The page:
NAPLES — Well that was easy.
After 11 months of nasty mudslinging by his opponents and their supporters, including being accused of breaking election laws and unethical campaigning, Kevin Rambosk was elected in a landslide Tuesday night to be the next sheriff of Collier County.
Because there are no independent or Democratic candidates in the race, Rambosk doesn’t have to compete in November’s general election.
When he takes the helm of the agency in mid-January to begin a four-year term, Rambosk will be the first new Collier sheriff in 20 years, taking over for outgoing Sheriff Don Hunter, who was first elected in 1988.
Running on a 30-year record as a law enforcement officer and government official in Collier County, including stints as Naples police chief, Naples city manager, and Collier undersheriff, Rambosk won 74.3 percent of the vote in Tuesday’s primary election.
He garnered 27,715 votes, by far the most of any Collier candidate on the ballot.
“I never thought it was going to be a close election,” Rambosk said. “You’ve got to bring qualifications to the community for them to consider.”
Over the course of the campaign, Rambosk, 53, said the accusations made against him by his opponents, private investigator Victor Ortino and local businessman Vinny Angiolillo, were baseless.
“Campaigning is new for me, but I can tell you something very, very clearly,” Rambosk said. “We have run a professional, innovative and positive campaign all the way through.”
Of the 197,716 registered voters in Collier County, only 37,813 ballots were cast in Tuesday’s primary - less than 20 percent.
“It wasn’t what we projected, which was 20 percent,” said Gary Beauchamp, chief deputy supervisor at the Collier County Supervisor of Elections Office. “But it was better than 2006, which was 18 percent.”
Rambosk celebrated his victory with supporters, many of them Sheriff’s Office employees, at the Naples Heritage Golf & Country Club in East Naples.
Drinking wine and beer, and munching on sandwiches, pizza and chicken wings, Rambosk supporters got down to funky tunes like “Ice Ice Baby” by Vanilla Ice and “Bust a Move” by Young MC.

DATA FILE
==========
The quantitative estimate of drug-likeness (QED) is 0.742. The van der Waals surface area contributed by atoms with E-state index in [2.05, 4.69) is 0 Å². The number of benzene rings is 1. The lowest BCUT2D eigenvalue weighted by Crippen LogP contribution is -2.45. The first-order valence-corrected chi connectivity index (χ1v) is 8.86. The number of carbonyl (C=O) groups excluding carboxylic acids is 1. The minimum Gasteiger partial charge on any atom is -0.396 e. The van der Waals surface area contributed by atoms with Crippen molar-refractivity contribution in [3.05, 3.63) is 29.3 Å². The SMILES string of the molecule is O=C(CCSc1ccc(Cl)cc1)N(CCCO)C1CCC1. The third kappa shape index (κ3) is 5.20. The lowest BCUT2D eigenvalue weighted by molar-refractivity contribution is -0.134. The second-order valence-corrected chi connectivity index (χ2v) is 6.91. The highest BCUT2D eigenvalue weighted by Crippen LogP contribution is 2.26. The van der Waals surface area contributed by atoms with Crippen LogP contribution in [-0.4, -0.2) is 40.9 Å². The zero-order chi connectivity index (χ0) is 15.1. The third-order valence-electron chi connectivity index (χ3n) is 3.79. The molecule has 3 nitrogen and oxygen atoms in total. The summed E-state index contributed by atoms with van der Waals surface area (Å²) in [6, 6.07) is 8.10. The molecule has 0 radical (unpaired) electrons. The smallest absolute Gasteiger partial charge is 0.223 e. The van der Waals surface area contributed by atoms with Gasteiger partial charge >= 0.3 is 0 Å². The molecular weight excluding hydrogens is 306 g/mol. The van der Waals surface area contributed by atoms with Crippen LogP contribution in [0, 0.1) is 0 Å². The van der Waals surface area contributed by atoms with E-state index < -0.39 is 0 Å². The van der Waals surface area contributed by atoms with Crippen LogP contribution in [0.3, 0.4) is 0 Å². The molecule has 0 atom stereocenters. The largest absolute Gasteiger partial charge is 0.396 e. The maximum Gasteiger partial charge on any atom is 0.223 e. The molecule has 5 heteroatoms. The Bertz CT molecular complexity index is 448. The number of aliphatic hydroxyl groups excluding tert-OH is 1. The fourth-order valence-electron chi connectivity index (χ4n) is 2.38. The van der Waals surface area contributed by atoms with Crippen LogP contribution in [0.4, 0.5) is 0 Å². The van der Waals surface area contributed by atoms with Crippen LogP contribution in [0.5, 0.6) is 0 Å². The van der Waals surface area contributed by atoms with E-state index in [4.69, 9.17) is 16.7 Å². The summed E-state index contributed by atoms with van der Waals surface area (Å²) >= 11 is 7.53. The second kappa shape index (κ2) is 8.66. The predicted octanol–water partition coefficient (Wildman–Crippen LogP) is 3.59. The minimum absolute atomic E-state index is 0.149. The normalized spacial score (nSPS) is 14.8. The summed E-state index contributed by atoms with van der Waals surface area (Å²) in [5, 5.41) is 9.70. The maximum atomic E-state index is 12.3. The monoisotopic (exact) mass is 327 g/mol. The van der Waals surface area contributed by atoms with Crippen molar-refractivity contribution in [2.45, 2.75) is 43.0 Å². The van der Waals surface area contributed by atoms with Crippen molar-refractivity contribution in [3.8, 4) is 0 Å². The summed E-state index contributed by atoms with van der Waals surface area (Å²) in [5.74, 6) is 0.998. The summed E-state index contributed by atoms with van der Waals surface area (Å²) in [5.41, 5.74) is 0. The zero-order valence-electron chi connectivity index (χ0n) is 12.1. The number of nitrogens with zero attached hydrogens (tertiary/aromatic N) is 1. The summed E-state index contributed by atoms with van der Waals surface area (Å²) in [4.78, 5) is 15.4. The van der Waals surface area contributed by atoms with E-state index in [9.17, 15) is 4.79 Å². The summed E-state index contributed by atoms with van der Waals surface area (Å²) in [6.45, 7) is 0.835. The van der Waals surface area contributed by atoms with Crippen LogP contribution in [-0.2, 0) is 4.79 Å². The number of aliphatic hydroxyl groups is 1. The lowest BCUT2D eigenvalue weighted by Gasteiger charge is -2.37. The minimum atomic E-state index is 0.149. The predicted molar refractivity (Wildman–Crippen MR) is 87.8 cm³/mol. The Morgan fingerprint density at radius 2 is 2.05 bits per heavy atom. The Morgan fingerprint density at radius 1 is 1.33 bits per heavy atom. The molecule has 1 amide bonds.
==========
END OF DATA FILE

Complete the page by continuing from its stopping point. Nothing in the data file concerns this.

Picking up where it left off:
The crowd cheered around 7:25 p.m. when absentee ballots and early voting results were released, showing Rambosk with 77 percent of the vote and a comfortable lead.
“We are the Champions” by Queen blared over the loudspeakers.
“Better than I thought,” said Hunter, who endorsed Rambosk to succeed him. “I thought it would probably be in the 67 percent range, so this is excellent news.”
John Rossi, a lieutenant with the Sheriff’s Office’s gang unit, said he predicted a landslide all along.
Rossi said he was working in the Naples dispatch center when Rambosk was first hired as a police officer in 1978. Rambosk came in the dispatch center on his first day of work wearing wire-rim glasses, and Rossi said even then that he could tell Rambosk was a man of character and integrity.
“He asked me where he could pick up his uniform. He was ready to go to work,” Rossi said.
Since announcing his candidacy in October, Rambosk focused on his experience and qualifications. At one debate he said that neither of his opponents had “been in law enforcement long enough to know how contemporary police agencies run.”
Ortino, who predicted a close election, won about 20 percent of the vote, followed by Angiolillo with about 5 percent.
Angiolillo said before the election that he expected to win about 70 percent of the vote, and wouldn’t count out contesting the election.
“I think Rambosk probably pulled a lot of shenanigans, and I’m concerned about that,” said Angiolillo, who campaigned Monday on the back of an elephant. “That’s something the voters have to deal with now and the taxpayers.”
Questions about qualifications dogged Ortino and Angiolillo throughout the campaign.
Neither had worked in law enforcement in nearly a quarter of a century, with Ortino resigning from the Florida Highway Patrol in 1985 and Angiolillo last working as a Connecticut state police officer in the 1970s.
Ortino celebrated Tuesday night with his supporters at the Hawthorne Suites off of Pine Ridge Road. After thanking people who voted for him and contributed to his campaign, Ortino said “we made a good showing and won in our own way.”
“We brought our points out,” Ortino said. “We brought out that there’s problems in the agency. We made Kevin aware what they were, and hopefully he can work on fixing that.
“I want to congratulate him, too. He ran a good campaign.”
Rambosk, who resigned from the Sheriff’s Office in July to avoid running afoul of a federal election law, said he was ready to get back to work.
“I’m hoping to get back by the end of the week,” Rambosk said, “in whatever role the sheriff decides is appropriate for me.”